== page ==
the east coast of America and the west coast of Africa in geology.
The emotional significance of such discoveries for teaching is difficult
to overestimate. It is they who teach us to search and find such wonderful
phenomena of harmony of the Universe.
The de-geometrisation of mathematical education and the divorce from physics
sever these ties. For example, not only students but also modern
algebro-geometers on the whole do not know about the Jacobi fact mentioned
here: an elliptic integral of first kind expresses the time of motion
along an elliptic phase curve in the corresponding Hamiltonian system.
Rephrasing the famous words on the electron and atom, it can be said that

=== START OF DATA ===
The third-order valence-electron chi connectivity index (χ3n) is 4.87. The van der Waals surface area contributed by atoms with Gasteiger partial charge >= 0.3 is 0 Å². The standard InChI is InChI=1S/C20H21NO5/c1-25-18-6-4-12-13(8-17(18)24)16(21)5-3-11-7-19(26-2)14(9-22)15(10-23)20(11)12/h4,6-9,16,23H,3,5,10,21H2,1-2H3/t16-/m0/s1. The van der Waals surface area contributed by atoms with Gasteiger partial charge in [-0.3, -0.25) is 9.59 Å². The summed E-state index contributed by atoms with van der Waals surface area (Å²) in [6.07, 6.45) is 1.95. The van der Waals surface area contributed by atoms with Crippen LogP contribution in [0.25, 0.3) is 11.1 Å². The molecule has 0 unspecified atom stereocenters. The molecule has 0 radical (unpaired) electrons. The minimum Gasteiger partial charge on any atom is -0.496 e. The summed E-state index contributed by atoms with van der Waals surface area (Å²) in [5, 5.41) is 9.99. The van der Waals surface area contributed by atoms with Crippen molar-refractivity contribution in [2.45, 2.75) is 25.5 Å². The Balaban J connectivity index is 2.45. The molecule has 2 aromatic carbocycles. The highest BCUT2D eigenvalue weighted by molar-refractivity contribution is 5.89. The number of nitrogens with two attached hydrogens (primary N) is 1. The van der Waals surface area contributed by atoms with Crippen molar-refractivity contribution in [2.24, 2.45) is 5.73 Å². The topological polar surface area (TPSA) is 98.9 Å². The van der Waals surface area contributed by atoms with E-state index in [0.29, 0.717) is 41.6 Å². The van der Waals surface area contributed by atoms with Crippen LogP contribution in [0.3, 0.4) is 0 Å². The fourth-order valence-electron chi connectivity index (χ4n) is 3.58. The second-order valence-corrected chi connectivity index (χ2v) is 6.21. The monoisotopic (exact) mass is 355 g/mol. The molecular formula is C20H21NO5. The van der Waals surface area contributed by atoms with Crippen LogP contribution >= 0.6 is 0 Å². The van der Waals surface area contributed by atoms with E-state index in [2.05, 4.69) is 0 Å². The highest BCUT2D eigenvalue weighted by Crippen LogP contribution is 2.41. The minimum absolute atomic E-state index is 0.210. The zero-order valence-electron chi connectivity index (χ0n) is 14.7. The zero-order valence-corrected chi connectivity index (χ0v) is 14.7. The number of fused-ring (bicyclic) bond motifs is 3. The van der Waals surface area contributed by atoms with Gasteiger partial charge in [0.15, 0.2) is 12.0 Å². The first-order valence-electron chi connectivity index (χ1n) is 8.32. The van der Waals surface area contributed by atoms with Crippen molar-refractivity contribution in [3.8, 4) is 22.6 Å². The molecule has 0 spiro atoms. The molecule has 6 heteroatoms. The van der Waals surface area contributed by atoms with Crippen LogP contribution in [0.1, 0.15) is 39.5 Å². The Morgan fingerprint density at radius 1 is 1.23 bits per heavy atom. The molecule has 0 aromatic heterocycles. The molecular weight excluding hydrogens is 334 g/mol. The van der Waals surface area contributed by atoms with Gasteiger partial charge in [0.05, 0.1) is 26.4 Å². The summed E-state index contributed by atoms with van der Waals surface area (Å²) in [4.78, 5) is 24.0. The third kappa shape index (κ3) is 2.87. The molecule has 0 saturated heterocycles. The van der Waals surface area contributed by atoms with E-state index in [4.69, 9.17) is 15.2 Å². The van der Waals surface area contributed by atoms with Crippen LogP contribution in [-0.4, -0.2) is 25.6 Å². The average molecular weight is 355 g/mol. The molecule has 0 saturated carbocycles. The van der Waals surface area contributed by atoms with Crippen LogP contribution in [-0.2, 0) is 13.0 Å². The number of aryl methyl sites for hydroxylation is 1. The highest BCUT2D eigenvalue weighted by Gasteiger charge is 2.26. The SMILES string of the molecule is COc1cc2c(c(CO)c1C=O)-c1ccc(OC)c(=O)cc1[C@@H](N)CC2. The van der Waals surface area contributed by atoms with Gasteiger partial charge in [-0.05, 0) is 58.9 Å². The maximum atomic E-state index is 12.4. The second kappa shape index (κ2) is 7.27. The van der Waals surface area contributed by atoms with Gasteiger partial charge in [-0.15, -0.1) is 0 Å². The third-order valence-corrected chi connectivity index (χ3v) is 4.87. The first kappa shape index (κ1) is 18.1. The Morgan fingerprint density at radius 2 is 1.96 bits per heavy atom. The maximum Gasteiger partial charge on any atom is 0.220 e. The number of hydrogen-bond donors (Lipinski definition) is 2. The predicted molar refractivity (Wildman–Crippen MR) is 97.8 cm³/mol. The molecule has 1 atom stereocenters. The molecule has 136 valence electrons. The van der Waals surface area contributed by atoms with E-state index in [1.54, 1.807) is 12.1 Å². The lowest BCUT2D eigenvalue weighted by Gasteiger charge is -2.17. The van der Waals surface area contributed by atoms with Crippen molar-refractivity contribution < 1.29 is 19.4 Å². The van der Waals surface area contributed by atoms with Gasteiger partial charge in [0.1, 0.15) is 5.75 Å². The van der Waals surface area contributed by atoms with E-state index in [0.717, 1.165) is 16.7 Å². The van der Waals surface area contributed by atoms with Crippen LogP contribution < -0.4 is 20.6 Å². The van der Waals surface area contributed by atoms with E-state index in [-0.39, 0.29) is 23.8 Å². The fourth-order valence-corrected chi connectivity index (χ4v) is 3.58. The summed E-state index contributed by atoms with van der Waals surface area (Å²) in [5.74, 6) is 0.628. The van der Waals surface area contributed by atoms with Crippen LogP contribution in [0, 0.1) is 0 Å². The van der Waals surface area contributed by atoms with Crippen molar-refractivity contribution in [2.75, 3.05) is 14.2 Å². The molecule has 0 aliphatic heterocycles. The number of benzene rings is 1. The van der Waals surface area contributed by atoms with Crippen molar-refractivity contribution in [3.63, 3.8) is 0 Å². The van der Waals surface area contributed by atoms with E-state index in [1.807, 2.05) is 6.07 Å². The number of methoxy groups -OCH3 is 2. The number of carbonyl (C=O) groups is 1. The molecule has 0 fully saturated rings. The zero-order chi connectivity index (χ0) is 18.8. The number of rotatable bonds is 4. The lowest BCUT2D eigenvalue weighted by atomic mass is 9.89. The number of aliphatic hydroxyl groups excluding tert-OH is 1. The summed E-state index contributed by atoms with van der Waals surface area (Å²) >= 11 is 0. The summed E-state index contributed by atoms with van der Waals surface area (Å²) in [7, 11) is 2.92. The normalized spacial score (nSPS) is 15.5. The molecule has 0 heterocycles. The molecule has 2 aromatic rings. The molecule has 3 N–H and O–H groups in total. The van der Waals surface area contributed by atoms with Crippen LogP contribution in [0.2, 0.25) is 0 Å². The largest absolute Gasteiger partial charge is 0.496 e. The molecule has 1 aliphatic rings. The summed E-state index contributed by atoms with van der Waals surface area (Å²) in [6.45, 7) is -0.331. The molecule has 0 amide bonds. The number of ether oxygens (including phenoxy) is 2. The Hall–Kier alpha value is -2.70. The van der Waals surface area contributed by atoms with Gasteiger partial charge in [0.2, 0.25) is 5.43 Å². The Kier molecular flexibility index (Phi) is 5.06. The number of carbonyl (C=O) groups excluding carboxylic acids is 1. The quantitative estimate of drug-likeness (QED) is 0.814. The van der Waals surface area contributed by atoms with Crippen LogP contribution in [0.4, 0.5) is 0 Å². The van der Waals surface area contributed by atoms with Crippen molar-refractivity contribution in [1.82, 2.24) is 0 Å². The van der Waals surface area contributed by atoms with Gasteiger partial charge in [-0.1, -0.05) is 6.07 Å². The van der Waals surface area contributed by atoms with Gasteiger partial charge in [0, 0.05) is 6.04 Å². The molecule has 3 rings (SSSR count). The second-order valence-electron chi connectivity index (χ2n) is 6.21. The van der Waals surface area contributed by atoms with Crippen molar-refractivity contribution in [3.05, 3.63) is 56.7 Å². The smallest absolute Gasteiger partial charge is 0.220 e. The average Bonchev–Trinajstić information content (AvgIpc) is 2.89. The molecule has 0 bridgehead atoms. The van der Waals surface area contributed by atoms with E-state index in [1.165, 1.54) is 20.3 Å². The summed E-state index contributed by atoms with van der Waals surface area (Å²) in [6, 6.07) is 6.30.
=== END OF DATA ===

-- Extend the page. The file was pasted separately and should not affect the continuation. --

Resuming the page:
a hypocycloid is as inexhaustible as an ideal in a polynomial ring. But
teaching ideals to students who have never seen a hypocycloid is as
ridiculous as teaching addition of fractions to children who have never
cut (at least mentally) a cake or an apple into equal parts. No wonder
that the children will prefer to add a numerator to a numerator and a
denominator to a denominator.
>From my French friends I heard that the tendency towards super-abstract
generalizations is their traditional national trait. I do not entirely
disagree that this might be a question of a hereditary disease, but I
would like to underline the fact that I borrowed the cake-and-apple
example from Poincare.
The scheme of construction of a mathematical theory is exactly the same as
that in any other natural science. First we consider some objects and make
some observations in special cases. Then we try and find the limits of
application of our observations, look for counter-examples which would
prevent unjustified extension of our observations onto a too wide range
of events (example: the number of partitions of consecutive odd numbers